Day 3 – Freelance Conflict Resolution, Step 1: Presume Goodwill


Welcome to Day 3 of the Conquering Client Conflict course!

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Shi – er, conflict, happens. Even in the best of times. Sometimes, even with careful planning, utmost preparation, diligence and good intentions, a problem will present itself (usually in the most crucial moments of the project, because of course). In client-freelancer relationships, the most common conflicts include (but are not limited to) issues of schedule or deadlines, quality of work, and payment. And where there’s conflict, hopefully you’ll also find conflict resolution. Let’s talk about that.

When conflict hits the fan, what do you do? If you feel confused, trapped and frustrated, know that you’re not the only one who feels that way. Veteran consultants, rookie freelancers — it’s all the same. Expect feathers to be ruffled because we’re all equipped with the flight or fight instinct when something is threatening us. Hell, this just happened to me last week, and I’ve been doing this for over a dozen years now!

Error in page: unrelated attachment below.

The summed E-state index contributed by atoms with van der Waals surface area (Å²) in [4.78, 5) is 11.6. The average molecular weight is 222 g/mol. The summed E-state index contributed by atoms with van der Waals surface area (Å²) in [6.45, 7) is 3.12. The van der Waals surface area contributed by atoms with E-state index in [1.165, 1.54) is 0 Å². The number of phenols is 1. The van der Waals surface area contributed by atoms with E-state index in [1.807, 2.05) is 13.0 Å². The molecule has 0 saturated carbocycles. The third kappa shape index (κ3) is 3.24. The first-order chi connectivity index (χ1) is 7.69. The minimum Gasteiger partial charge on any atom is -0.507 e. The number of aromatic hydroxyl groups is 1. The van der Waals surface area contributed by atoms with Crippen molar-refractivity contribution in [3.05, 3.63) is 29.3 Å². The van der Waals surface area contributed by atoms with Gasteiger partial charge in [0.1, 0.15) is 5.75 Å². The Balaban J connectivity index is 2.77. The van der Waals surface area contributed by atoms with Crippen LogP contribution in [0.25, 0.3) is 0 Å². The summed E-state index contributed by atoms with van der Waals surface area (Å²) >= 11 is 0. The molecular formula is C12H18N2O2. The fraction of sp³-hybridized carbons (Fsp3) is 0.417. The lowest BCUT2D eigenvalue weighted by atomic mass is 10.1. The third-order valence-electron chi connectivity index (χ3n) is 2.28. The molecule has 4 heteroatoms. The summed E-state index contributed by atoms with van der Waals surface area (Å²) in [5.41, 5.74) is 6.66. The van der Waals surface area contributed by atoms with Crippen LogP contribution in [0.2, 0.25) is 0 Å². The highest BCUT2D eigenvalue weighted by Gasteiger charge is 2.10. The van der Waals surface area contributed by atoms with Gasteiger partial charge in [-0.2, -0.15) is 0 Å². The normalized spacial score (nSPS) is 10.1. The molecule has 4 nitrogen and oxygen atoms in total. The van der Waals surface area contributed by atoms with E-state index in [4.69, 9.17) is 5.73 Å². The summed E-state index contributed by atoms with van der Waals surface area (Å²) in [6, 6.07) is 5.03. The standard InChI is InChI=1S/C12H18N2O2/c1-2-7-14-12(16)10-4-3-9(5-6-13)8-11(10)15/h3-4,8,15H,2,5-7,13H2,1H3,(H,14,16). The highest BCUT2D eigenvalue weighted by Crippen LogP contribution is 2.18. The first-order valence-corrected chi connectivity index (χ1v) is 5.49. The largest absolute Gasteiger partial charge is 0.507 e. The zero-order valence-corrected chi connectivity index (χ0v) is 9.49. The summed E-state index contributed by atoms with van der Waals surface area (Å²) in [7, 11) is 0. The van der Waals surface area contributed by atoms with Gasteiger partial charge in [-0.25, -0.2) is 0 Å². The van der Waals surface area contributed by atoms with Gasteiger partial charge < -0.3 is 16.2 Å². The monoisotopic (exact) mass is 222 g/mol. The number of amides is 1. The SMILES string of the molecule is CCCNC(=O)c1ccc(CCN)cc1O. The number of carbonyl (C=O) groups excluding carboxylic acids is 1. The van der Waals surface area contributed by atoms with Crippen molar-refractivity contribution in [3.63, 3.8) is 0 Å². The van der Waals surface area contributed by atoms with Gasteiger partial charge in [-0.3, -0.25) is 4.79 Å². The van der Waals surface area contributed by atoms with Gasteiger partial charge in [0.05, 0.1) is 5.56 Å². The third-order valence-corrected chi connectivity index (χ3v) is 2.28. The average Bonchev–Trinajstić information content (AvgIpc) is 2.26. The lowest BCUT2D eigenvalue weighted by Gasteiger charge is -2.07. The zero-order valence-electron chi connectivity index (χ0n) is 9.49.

But what makes a huge difference — what saves the day — is your ability to manage conflict resolution. Conflict resolution skills are important if you want your business to be around for the long haul. It’s essential for survival. It’s necessary for you to evolve and grow. Not just in business, but in life. Our technical skills as freelancers are arguably the least-important element of our businesses – it’s the soft skills that allow us to interact with those fellow human beings we call “clients.”

So, the client has just thrown you a fiery email or you’ve just gotten off the phone after a highly emotional call.

What do you do?

Conflict Resolution Step 1: Presume goodwill

Presuming goodwill is to hold on to the premise that the client is dealing in good faith. You may have reasons for thinking otherwise, but at this point, you’ve got to assume that their reaction is driven by sincere and honest intentions. There are some things to consider as you maintain a presumption of goodwill on the part of the client.